Jacob Heilbrunn and Michael Lind went after Robertson's conspiracy theories in The New York Review of Books, pointing out that Robertson took some of the Illuminati/Freemason conspiracy allegations from sources that included antisemitic claims about the role of Jews in the vast plot that echoed the Protocols. Robertson later distanced himself from these claims.

When Hagee adds into the generic conspiracy theory mentions of the international bankers and financiers, the Federal Reserve System, and the Rothschilds, he is adding antisemitism to the generic Freemason/Illuminati conspiracy theory.


See, for more background:

Chip Berlet, Dances with Devils: How Apocalyptic and Millennialist Themes Influence Right Wing Scapegoating and Conspiracism

Chip Berlet & Nikhil Aziz, Behind Hagee's Vision of God's End Game

See also these print publications for background:

Chip Berlet, "Anti-Masonic Conspiracy Theories: A Narrative Form of Demonization and Scapegoating." In Arturo de Hoyos and S. Brent Morris, eds., Freemasonry in Context: History, Ritual, Controversy. Lanham, MD: Rowman & Littlefield, 2004

Chip Berlet. 2005. “Protocols to the Left, Protocols to the Right: Conspiracism in American Political Discourse at the Turn of the Second Millennium.” Paper presented at the conference: Reconsidering “The Protocols of the Elders of Zion”: 100 Years After the Forgery, The Elie Wiesel Center for Judaic Studies, Boston University, October 30-31, 2005.

Brenda E. Brasher and Chip Berlet. 2004. “Imagining Satan: Modern Christian Right Print Culture as an Apocalyptic Master Frame. Paper presented at the Conference on Religion and the Culture of Print in America, Center for the History of Print Culture in Modern America, Univ. of Wisconsin–Madison, September 10-11, 2004.



Display:
Thanks for the article, I was not aware that LaHaye bought into the Weishaupt theory.  YOu might view donwilkey.blogspot.com for another article about the strange link between these folks and anti- semitism.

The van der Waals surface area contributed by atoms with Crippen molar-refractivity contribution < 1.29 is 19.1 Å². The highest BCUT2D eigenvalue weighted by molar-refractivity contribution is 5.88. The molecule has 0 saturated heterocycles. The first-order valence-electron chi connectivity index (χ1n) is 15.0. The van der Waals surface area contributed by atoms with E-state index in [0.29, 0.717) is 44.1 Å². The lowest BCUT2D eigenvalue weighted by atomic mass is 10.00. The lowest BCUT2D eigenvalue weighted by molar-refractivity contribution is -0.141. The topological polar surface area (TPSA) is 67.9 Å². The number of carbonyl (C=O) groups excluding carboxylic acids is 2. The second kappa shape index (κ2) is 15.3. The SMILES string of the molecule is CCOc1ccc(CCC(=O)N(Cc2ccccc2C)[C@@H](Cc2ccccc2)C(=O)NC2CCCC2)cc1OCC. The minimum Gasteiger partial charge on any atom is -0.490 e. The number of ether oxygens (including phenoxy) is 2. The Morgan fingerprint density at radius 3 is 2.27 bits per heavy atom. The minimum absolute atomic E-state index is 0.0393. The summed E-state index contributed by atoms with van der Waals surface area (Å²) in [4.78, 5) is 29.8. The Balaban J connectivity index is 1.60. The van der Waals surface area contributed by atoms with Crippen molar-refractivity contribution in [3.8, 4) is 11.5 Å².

by wilkyjr on Wed Jun 04, 2008 at 08:46:01 AM EST

There is still a lot we all don't know.
_ _ _

Chip Berlet: Research for Progress - Building Human Rights
by Chip Berlet on Wed Jun 04, 2008 at 11:34:23 AM EST

One of the biggies that led me to walking away was the discovery of a book on antisemitism by the Simon Wiesenthal Society--and seeing some of the same conspiracy theories noted (including the stuff about the Illuminati and the Bildebergers et al) by racist and anti-Semitic groups used by dominionists.

My note to my mother that these terms tended to be used as code-phrases for "Jew" in racist groups ended up with me being targeted for one of the several impromptu "exorcisms" she tried to perform on me... :P

Of note, Lyndon LaRouche promotes a lot of this too, only using the euphemism "British". :P

by dogemperor on Wed Jun 04, 2008 at 12:05:59 PM EST


It would be very nice if you, or someone else, could post online, somewhere, a thorough and systematic historical refutation of various grand-conspiracy theories, especially the "Illuminati" and Federal Reserve conspiratorial claims, which have become very popular these days and not just in religious right wing circles.

Some good refutations of The Protocols of the Elders of Zion are listed here.  Other refutations of the Protocols are listed in my blog post on Refutations of some classic libels against Jews.

I have not been able to find nearly as much about the "Illuminati" and Federal Reserve claims.  A few partial refutations are listed in the above-mentioned blog post of mine.  And, regarding the "Illuminati," a few more are listed here.

It would be very nice if someone could put together a more complete online resource.


by Diane Vera on Fri Jun 06, 2008 at 11:24:20 AM EST

Conspiracism: An Overview
http://www.publiceye.org/conspire/index.html

The Illuminati Freemason Conspiracy
http://www.publiceye.org/tooclose/masons.html

The recent spate of conspiracism that are analogs of the Protocols.

"Protocols to the Left, Protocols to the Right: Conspiracism in American Political Discourse at the Turn of the Second Millennium"
http://www.publiceye.org/conspire/paradigm/protocols-2005.html

Conspiracism Post 9/11
http://www.publiceye.org/conspire/conspiracism-911.html

Supplement to New Internationalist Articles on Conspiracism with emphasis on antisemitism
http://www.publiceye.org/conspire/newint.html

Conspiracy Theory Generator
http://www.publiceye.org/conspire/generator.html

_ _ _

Chip Berlet: Research for Progress - Building Human Rights
by Chip Berlet on Sun Jun 08, 2008 at 11:32:51 PM EST
Parent
Thanks for the links.

These pages are interesting.  However, except for a few externally linked pages, they don't actually refute the claims themselves in any detail.  They just give a historical overview and show common patterns.  That's a good start, but much more is needed in order to have a resource that could actually sway people away from grand-conspiracy claims about the Illuminati, Freemasons, etc.


by Diane Vera on Mon Jun 09, 2008 at 08:45:09 AM EST
Parent

Please see my replies to you in this thread.

by Diane Vera on Mon Jun 09, 2008 at 08:21:28 PM EST
Parent